By LOLA THELIN
School of Communication
University of Miami
Posted April 18, 2006
BOSTON — The Old North Church became an emblem for the American Revolution more than 200 years when two lanterns were lit on April 18, 1775.
Even without its connection to Paul Revere, the church is still filled with stories and objects that recount American history.
Formally known as the Christ Church in the City of Boston, the North Church is located in North End, the old Italian neighborhood near downtown Boston. It is Boston’s oldest building having been constructed in 1723.
That April night the groundskeeper of the church Robert Newman was instructed by Paul Revere, a member of the Sons of Liberty, to hang two lanterns in the steeple. The lanterns were used as a back-up signal in case the midnight riders to Lexington, Mass., were captured by British officers.
The signal could be seen across the Charles River because the church was built in highest point in Boston. The signal indicated to the Patriots if the British were traveling by land or water. The two lanterns burned for about 30 seconds, enough time for the Patriots and the British to both see the signal.
Within minutes British officers arrived at the North Church banging on the door. Newman escaped through a back window. He was arrested the next day but released immediately because there was no evidence.
The church originally was an Anglican Church and, thus, loyal to the king of England. It is now an Episcopalian Church, which holds Sunday services and even weddings, said Keira O’Leafy, lead guide.
The church was renovated back to the original floor plan in 1912. Pews were removed and box pubs were reinstalled. Because of its location, the church was constructed in 1723 with four-feet-tall box pubs that were designed to conserve heat and patrons warm in the church during the winters. There are 65 individual box pubs.
Pub owners were allowed to decorate as they wanted and keep necessary objects in them. The owners, mostly wealthy businessmen and sea captains, kept blankets and hot coal foot warmers from home. There was an initial member fee and an annually pub fee.
It was in 1989 that the window used by Newman was discovered. During renovations workers broke through a side wall exposing the window with its original woodwork and glass. It had been bricked up in 1815.
“Those that sat on the right side during the Sunday services were blinded,” explained O’Leafy. “So they asked the church to shut down the window.”
Original artifacts from the 1700s are hung throughout the church.
|Two brass chandeliers from 1724 hang over the middle aisle (Photo by Lola Thelin).|
The two brass chandeliers near the front of the church are from 1724. On special occasions the 12 candles on the chandeliers burn. On the second floor hangs the oldest and continuous running clock in a U.S. building. The clock built in 1726 has to be wound by hand.
Also on the second floor, above the entrance door, is the original organ from 1759. Four Belgium hand-curved, wooden angels are perched around the organ.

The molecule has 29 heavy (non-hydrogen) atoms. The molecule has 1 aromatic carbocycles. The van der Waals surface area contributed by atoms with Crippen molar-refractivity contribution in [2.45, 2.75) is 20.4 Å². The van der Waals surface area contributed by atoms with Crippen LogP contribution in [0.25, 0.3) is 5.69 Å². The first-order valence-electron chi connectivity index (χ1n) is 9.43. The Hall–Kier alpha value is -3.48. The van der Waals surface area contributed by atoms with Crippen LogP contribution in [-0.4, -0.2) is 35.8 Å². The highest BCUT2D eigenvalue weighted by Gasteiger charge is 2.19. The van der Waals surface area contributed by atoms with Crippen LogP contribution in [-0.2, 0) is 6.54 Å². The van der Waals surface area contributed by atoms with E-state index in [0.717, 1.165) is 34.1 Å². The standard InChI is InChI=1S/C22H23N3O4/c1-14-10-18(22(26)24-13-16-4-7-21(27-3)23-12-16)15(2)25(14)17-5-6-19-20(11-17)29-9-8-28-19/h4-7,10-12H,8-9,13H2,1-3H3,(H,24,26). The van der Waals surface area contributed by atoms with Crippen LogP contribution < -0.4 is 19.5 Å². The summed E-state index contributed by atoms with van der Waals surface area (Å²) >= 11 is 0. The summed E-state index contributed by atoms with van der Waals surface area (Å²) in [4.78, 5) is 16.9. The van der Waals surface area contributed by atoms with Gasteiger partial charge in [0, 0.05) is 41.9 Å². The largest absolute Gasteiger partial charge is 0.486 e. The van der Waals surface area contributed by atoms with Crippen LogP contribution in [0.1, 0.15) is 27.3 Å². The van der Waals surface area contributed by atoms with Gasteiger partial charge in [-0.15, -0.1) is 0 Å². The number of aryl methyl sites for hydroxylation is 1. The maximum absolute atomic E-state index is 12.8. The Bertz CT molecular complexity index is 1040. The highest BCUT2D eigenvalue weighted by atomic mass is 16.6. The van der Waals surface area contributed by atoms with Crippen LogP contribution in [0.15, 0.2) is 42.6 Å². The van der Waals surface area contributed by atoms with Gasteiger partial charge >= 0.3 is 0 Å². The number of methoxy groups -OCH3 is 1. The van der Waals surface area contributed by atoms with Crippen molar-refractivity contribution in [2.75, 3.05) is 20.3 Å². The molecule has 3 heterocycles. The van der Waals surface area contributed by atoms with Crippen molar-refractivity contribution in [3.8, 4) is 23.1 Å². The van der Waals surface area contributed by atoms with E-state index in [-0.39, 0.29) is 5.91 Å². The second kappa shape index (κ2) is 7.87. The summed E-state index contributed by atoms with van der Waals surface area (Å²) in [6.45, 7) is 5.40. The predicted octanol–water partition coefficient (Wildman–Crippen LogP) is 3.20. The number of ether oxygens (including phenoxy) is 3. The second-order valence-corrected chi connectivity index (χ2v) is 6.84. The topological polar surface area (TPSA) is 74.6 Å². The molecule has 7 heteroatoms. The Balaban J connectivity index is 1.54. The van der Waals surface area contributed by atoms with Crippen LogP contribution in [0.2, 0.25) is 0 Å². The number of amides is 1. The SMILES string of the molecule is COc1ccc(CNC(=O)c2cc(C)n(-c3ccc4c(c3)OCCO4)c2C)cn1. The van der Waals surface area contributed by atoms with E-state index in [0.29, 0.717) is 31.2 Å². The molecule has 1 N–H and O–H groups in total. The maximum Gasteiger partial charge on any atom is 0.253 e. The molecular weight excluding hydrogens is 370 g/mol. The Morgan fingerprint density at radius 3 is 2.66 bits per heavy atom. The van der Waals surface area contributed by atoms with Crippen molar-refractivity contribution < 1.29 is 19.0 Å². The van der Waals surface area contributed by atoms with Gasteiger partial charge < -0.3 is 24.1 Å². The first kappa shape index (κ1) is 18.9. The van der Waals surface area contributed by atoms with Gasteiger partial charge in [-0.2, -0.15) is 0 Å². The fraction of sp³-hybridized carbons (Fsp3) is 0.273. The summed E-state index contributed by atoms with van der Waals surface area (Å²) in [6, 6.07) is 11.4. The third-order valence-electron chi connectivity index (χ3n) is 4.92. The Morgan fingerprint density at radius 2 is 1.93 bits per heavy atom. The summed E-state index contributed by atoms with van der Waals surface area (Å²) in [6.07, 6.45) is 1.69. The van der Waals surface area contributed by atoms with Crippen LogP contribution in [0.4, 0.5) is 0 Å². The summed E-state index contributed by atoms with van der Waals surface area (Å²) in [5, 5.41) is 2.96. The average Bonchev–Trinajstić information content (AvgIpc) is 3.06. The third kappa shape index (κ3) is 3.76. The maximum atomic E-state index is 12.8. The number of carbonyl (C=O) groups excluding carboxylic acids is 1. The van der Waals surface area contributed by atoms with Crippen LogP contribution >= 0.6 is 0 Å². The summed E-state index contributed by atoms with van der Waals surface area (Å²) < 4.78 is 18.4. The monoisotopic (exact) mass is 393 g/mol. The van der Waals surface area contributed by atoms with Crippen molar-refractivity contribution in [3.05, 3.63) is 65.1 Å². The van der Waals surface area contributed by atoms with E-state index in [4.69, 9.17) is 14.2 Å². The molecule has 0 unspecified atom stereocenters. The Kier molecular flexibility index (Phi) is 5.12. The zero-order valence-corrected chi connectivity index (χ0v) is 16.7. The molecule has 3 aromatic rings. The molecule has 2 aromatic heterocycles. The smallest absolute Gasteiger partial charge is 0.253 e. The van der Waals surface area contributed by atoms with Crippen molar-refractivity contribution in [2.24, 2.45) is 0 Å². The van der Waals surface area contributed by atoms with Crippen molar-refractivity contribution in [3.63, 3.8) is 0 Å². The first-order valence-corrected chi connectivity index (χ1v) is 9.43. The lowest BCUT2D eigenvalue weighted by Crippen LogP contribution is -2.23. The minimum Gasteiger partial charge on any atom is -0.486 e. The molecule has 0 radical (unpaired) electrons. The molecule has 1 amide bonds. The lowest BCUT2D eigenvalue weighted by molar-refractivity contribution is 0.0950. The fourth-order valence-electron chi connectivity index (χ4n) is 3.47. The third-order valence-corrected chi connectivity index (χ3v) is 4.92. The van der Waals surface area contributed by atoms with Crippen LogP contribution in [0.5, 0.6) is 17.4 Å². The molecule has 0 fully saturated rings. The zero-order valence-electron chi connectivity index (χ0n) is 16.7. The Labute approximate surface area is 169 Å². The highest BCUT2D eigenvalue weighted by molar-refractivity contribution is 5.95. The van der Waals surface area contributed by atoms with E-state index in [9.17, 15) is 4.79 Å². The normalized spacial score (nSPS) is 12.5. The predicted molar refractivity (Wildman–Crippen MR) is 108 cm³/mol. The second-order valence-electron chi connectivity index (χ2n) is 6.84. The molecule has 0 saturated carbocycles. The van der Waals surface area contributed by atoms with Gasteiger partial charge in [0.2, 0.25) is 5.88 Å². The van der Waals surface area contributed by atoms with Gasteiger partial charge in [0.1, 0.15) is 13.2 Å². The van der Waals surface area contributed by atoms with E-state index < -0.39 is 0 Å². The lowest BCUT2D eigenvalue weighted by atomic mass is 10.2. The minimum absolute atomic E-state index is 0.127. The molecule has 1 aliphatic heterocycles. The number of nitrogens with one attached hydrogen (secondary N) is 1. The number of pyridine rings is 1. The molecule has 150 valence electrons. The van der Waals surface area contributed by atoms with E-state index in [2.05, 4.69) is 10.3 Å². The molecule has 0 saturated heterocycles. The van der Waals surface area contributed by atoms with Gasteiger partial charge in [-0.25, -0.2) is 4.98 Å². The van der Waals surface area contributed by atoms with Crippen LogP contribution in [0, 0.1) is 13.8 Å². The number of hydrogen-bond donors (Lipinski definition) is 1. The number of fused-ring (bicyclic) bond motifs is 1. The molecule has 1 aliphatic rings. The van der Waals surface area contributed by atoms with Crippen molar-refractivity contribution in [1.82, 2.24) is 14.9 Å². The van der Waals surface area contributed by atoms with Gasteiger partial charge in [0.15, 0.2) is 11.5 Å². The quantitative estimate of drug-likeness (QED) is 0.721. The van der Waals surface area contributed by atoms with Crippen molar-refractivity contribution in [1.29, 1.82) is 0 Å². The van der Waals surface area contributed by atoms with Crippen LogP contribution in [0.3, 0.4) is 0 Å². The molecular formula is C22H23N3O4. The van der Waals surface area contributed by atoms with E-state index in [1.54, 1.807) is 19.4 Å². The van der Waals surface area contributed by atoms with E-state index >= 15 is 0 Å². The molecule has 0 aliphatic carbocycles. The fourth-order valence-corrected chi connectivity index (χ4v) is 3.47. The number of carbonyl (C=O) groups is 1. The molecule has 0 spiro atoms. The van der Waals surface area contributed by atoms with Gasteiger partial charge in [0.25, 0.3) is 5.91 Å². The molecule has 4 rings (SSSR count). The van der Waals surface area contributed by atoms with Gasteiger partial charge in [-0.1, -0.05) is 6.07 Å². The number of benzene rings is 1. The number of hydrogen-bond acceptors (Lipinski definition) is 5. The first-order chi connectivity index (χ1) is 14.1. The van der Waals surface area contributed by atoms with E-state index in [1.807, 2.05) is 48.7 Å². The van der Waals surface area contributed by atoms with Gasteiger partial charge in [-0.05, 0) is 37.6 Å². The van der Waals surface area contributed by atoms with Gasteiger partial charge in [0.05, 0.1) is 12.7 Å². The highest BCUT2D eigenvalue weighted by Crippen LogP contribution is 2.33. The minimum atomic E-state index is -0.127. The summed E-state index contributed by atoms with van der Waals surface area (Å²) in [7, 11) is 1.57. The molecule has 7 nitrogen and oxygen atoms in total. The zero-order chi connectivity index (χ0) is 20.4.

|Robert Newman escaped from the British through this window after lighting two lanterns in the steeple to warn the Patriots. The window was discovered in 1989 during a renovation (Photo by Lola Thelin).|
These angels are actually stolen items. When the North Church found out the angels were stolen, they contacted the real owners, the Catholic Church in Quebec, but the church told them to keep the angels.
Pirates during 1700s were enemy, but the British became allies with them and gave them permission to attack any enemy ships. Pirate Capt. Thomas Grucy, a member of the church, stole the angels in 1746 from a ship that was on its way to Quebec. The angels were to be delivered to a Catholic Church.
“There is also a crypt below the church with bodies recessed into 37 wall tombs,” said O’Leafy. “The majority are soldiers from the Battle of Bunker and Breeds.”
|Box pubs such as this one allowed parishioners to stay warm during the winters because it trapped in heat. This is an example of how the family pubs were decorated (Photo by Lola Thelin)..|
If You Go...
Christ Church of the City of Boston, the Old North Church
193 Salem St., Boston, MA 02113.
The Old North Church is located in the North End, Boston's downtown. It is located at the Salem Street and Hull Street.
Subway: Take the Orange or Green line to the Haymarket stop.
Walking: Follow the Freedom Trail indicated by the red line on the sidewalk until you arrive at the intersection of Cross Street at Salem Street. Walk down Salem Street to Hull Street. Hull Street forms the leg of a T with Salem Street. The Old North Church faces squarely down Hull Street.
Car: Driving is possible, although parking in the neighborhood around the church is limited. Please visit http://www.oldnorth.com/dire.htm for driving instructions.
617-523-6676 (telephone), 617-725-0559 (fax).
Sunday services at 9 a.m. and 11 a.m.
Hours changes with the season. There are several different hour schedules. During the winter season, the church is opened Monday through Sunday from 10 a.m. to 4 p.m.; during the spring, 9 a.m. to 5 p.m., and during the summer (peak season), 9 a.m. to 6 p.m.
The basic tour of the church is free. It includes a talk by one of the guides on the history of Old North. Donations are sought.
Special summer tour – “Behind the scene”
$8 – adults, $5 – children, group prices available
Throughout the year, free lectures on the history of the church. At least one guide stationed in the church for questions.